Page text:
• an executor, including an independent executor;
  • an administrator, including a temporary administrator;
  • a surviving spouse;
  • a child;
  • a parent; and
  • an heir.

Consult appropriate legal counsel, as described in Section 2114, When and What Information May Be Disclosed, if you have questions about whether a particular person is the personal representative of an applicant or member.

2120  Confidential Information on Notifications

Revision 14-1; Effective March 3, 2014

The Health and Human Services Commission (HHSC) is committed to protecting all confidential information supplied by the applicant or individual during the eligibility determination process. This includes inclusion of confidential information by HHSC staff to third parties who receive a copy of a notification of eligibility form.

Staff must ensure they do not include confidential information on the eligibility notice that should not be shared with the service provider or another third party. For example:

  • Notification is received from Medicaid for the Elderly and People with Disabilities that the member has lost Medicaid because his income of $2,892 exceeds the eligibility limit of $2,022. It is a violation of confidentiality to record on Form H2065-D, Notification of STAR+PLUS Program Services, "Your income of $2,892 exceeds the eligibility limit of $2,022." The comment should simply state, "You are no longer eligible for Medicaid."
  • Another applicant is being denied HCBS STAR+PLUS Waiver (SPW) services because the presence of weapons in his home presents a hazard to service providers. It is a violation of confidentiality to record on Form H2065-D, "The presence of weapons in your home presents a hazard to service providers." The comment should simply state, "Your services are being denied due to hazardous conditions in your home."

In the examples above, revealing specifics of the individual's income or the condition of his home environment is a violation of his right to confidentiality. In all cases, HHSC staff must assess any information provided by the individual to determine if its release would be a confidentiality violation.

2130  Correcting Information

Revision 14-1; Effective March 3, 2014

A member has a right to correct any information that the Health and Human Services Commission (HHSC) or the managed care organization (MCO) has about the member and any other individual on the member's case.

A request for correction must be in writing and:

  • identify the individual asking for the correction;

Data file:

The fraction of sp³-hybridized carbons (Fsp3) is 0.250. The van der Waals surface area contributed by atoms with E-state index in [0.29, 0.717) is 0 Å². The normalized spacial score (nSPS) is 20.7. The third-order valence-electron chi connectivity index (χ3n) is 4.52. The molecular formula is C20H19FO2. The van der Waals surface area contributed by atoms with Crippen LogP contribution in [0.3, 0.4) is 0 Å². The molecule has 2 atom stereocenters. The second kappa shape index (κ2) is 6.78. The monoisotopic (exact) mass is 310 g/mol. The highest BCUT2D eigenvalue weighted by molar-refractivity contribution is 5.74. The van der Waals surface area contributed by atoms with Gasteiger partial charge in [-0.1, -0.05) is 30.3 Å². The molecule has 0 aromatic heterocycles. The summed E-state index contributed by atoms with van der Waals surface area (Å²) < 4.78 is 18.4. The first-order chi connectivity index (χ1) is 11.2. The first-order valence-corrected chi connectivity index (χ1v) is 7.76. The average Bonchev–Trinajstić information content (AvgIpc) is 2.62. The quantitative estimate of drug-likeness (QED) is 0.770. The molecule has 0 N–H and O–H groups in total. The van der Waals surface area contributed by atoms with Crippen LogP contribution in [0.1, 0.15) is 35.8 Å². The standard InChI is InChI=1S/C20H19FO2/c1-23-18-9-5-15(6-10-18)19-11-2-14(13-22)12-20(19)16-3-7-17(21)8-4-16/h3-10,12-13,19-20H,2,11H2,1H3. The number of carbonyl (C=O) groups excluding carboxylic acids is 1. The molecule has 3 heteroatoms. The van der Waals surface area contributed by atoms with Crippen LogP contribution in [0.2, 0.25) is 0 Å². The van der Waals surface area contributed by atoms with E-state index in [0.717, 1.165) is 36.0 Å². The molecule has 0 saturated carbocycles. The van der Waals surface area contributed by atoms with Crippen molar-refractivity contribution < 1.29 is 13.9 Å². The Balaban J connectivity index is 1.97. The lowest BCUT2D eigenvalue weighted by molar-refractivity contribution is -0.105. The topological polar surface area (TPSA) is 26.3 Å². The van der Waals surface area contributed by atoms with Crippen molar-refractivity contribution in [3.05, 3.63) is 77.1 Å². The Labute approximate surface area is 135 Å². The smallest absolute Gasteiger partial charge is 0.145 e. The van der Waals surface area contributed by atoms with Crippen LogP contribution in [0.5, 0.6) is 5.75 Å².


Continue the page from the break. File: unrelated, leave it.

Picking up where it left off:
• identify the disputed information about the individual;
  • state why the information is wrong;
  • include any proof that shows the information is wrong;
  • state what correction is requested; and
  • include a return address, telephone number or email address at which HHSC or the MCO can contact the individual.

If HHSC or the MCO agrees to change individually identifiable health information, the corrected information is added to the case record, but the incorrect information remains in the file with a note that the information was amended per the member's request.

Notify the member in writing within 60 days (using current agency letterhead) that the information is corrected, or will not be corrected, and the reason. Inform the member if HHSC/MCO needs to extend the 60-day period by an additional 30 days to complete the correction process or obtain additional information.

If HHSC or the MCO makes a correction to individually identifiable health information, ask the member for permission before sharing with third parties. The agency will make a reasonable effort to share the correct information with persons who received the incorrect information if they may have relied or could rely on it to the disadvantage of the member. HHSC staff must follow regional procedures to contact the HHSC privacy officer for a record of disclosures. MCOs must follow HHSC procedures as stated in the Uniform Managed Care Contract.

Note: Do not follow above procedures when the accuracy of information provided by a member is determined by another review process, such as a:

  • fair hearing;
  • civil rights hearing; or
  • other appeal process.

The decision in that review process is the decision on the request to correct information.

2140  Communication with the Managed Care Organization

Revision 14-1; Effective March 3, 2014

In order to comply with the Health Insurance Portability and Accountability Act (HIPAA), it is imperative for a member's individually identifiable health information to be shared only with his or her selected managed care organization (MCO). This makes it crucial that when documents containing member information are posted in the incorrect MCO folder in TxMedCentral, they be corrected immediately upon realization an error was made.